On September 21, 1972, Marcos Sr. signed Proclamation No. 1081, which placed the Philippines under martial law. The declaration would be later made known to the public through then Press Secretary Francisco S. Tatad on September 23, 1972, two days later, via a nationwide television broadcast. Marcos Sr. himself went live to address the Filipino nation on the same day.


The Regime


Within the first day of the declaration of martial law, the late dictator assumed all powers of the government and immediately authorized the military to arrest individuals who were under suspicions of a “conspiracy” to overthrow the government. Among them were four senators: Benigno “Ninoy” Aquino Jr., Jose “Pepe” Diokno, Ramon Mitra Jr., and Francisco “Soc” Rodrigo; as well as 8,000 individuals which comprised the 1971 Constitutional Convention delegates, journalists, students, labor leaders, and members of elite families.


After the promulgation of Letter of Instruction No. 1, the media took a blow after seven major English dailies, four Chinese dailies, three Filipino dailies, and one English-Filipino and Spanish dailies were ordered to be shut down. Among the media outlets closed and seized by the government were 66 community newspapers, 11 English weekly magazines, seven television stations, and 292 radio stations. The only media outlets exempt from Martial Law were the Daily Express newspaper, TV Channel 9, and the Kanlaon Broadcasting System radio station.


Marcos Sr. also took over public utilities such as electric, water, railway, telephone, and airline companies. Among the companies shut down were the Manila Electric Company (Meralco), the National Waterworks and Sewerage Authority, Philippine National Railways (PNR), Philippine Long Distance Telephone Company (PLDT), Philippine Airlines (PAL), Air Manila, and Filipinas Orient Airways.


Privately owned aircraft and watercraft bearing the Philippine registry were similarly seized by the military. The Department of Foreign Affairs as well as the Department of Justice were instructed not to issue travel documents and immigration clearance to any citizen who wished to leave the country.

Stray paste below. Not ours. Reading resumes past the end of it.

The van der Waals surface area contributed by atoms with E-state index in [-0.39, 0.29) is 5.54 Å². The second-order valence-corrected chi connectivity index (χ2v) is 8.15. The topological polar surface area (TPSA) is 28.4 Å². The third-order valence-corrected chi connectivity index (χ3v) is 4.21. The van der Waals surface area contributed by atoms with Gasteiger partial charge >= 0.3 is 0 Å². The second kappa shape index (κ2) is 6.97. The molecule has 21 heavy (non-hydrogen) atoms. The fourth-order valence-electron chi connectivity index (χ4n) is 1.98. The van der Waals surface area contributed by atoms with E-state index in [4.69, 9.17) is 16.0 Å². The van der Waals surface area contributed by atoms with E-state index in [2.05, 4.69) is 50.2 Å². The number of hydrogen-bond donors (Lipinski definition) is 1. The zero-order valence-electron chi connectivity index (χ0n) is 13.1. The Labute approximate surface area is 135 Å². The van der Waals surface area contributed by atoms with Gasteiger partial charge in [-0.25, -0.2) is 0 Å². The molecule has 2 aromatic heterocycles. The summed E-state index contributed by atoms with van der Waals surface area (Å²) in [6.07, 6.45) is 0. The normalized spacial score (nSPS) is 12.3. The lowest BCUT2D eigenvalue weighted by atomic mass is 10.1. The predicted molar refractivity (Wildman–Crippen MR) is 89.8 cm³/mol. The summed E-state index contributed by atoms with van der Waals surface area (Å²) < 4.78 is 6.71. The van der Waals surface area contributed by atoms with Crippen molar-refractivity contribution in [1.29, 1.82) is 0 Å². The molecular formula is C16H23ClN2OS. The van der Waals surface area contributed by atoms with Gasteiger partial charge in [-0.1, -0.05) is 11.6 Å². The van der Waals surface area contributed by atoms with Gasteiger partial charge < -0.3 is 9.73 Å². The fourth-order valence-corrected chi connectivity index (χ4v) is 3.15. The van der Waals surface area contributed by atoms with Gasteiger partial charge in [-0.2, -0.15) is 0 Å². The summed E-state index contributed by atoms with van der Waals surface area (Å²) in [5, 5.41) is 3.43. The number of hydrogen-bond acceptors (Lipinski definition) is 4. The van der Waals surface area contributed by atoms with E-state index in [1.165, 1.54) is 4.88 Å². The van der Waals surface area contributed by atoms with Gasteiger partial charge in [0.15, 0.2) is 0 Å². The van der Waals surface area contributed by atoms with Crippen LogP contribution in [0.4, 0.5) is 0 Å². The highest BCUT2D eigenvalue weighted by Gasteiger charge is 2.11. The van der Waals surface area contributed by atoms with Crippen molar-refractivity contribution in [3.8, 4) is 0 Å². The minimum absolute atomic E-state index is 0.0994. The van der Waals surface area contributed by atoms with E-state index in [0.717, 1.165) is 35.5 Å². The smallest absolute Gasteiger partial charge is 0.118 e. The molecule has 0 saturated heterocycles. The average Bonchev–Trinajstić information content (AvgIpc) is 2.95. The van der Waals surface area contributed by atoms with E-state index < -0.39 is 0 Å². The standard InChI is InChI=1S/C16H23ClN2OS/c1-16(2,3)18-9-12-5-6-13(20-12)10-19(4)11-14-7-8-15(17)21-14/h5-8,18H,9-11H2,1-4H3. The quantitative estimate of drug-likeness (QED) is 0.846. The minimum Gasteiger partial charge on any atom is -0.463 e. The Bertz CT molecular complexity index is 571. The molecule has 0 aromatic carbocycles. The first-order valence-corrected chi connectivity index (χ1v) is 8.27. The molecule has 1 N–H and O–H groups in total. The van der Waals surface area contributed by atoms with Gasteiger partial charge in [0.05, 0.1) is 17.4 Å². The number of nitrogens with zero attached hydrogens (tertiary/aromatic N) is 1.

These arrests, casualties, and seizure of power and properties all happened within just one day, on September 23, the first day of Martial Law. Twelve security guards were also reportedly killed that day.


Following its imposition, the constitutionality of martial law was challenged. Many were arrested and consequently filed petitions against the writ of habeas corpus. However, the replacement of the 1935 Constitution with the 1973 Constitution legitimized the constitutionality of Martial Law, thereby dismissing the appeals. Martial Law officially ended on January 13, 1981, by virtue of Proclamation No. 2045. However, Marcos Sr. reserved decree-making powers for himself.


Despite being painted as the “golden age” of the Philippines, the country suffered severe economic strain during the Marcos regime. Later dubbed as the “Sick Man of Asia,” the Marcos administration’s “debt-driven growth” had masked corruption and crises with infrastructure projects.


Inefficient agricultural policies brought forth famine and malnutrition during the period, prompting the distribution of Nutribuns in schools, as initiated by the United States Agency for International Development (USAID). However, it was later relabeled as a program of then-first lady Imelda Marcos.